NYS Workers’ Compensation

Workers compensation



  • Third-Party Negligence Claims
  • Legislative Intent
  • Claim Filing
  • Discrimination
  • Disability Classifications
  • Workers Compensation & Social Security Benefits
  • Workers Compensation & Unemployment Benefitsinjury on the job
  • Death Benefits
  • Reduced Earnings
  • Fraud
  • Vocational rehabilitation & Social Workers

New York State Workers Compensation

Workers Compensation Law is not like any other law, as fault does not matter. Its fundamental principle is to help remedy the wrongs of an on-the-job injury, regardless of fault. Workers’ compensation provides for weekly cash benefits and for medical and rehabilitation cost for injured workers. It also provides payments for qualified dependents of a worker that dies from a worker’s compensation.

“Can I sue my employer for my injuries?”

In most cases, the answer to this question is “NO”. Employees gave up the right to sue employers for their injuries in exchange for the statutory right to receive workers’ compensation benefits, regardless of fault. Most employers are required by law to provide employees with workers’ compensation insurance and in exchange for provided that insurance, employers are protected from being sued.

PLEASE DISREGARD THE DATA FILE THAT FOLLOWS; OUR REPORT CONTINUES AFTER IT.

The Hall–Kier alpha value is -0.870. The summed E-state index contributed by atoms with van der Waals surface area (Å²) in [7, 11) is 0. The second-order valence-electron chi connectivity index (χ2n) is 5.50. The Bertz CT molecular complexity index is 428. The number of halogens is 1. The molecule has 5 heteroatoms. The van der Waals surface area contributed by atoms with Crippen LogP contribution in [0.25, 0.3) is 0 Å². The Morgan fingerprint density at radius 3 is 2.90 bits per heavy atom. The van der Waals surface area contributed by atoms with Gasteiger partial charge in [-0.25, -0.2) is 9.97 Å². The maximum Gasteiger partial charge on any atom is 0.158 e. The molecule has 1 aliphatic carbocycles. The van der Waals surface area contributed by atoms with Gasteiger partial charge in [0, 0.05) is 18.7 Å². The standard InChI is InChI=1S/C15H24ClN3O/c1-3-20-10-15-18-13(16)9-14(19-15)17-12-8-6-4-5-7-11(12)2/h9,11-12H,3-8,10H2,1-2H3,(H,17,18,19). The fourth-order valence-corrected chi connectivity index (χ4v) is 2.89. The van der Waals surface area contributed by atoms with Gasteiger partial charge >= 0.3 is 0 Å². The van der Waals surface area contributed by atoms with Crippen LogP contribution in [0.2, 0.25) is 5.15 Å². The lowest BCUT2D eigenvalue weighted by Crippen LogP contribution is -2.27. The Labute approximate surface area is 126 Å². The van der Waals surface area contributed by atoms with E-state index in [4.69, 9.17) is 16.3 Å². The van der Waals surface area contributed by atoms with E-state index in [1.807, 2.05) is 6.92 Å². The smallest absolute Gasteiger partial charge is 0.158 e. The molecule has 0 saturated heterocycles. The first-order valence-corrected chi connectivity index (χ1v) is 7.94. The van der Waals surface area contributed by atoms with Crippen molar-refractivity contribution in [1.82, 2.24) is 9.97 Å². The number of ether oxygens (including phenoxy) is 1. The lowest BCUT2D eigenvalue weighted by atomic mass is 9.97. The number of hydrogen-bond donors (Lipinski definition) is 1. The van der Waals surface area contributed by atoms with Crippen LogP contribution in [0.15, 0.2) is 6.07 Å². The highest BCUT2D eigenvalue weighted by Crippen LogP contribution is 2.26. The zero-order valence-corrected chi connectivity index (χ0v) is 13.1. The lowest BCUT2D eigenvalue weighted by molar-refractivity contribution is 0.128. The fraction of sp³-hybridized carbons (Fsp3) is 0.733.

Third-Party Negligence Claims

Although most injured workers are only entitled to workers compensation benefits, some may also have a “third party” claim. For example, if you are a sales person traveling to a call and you are injured in a motor vehicle accident that is not your fault, you can bring a personal injury claim against the driver, assuming said driver is not your employer or more a co-employee. Other examples of “third-party” claims are medical malpractice claims, general contractor claims, products liability claims etc.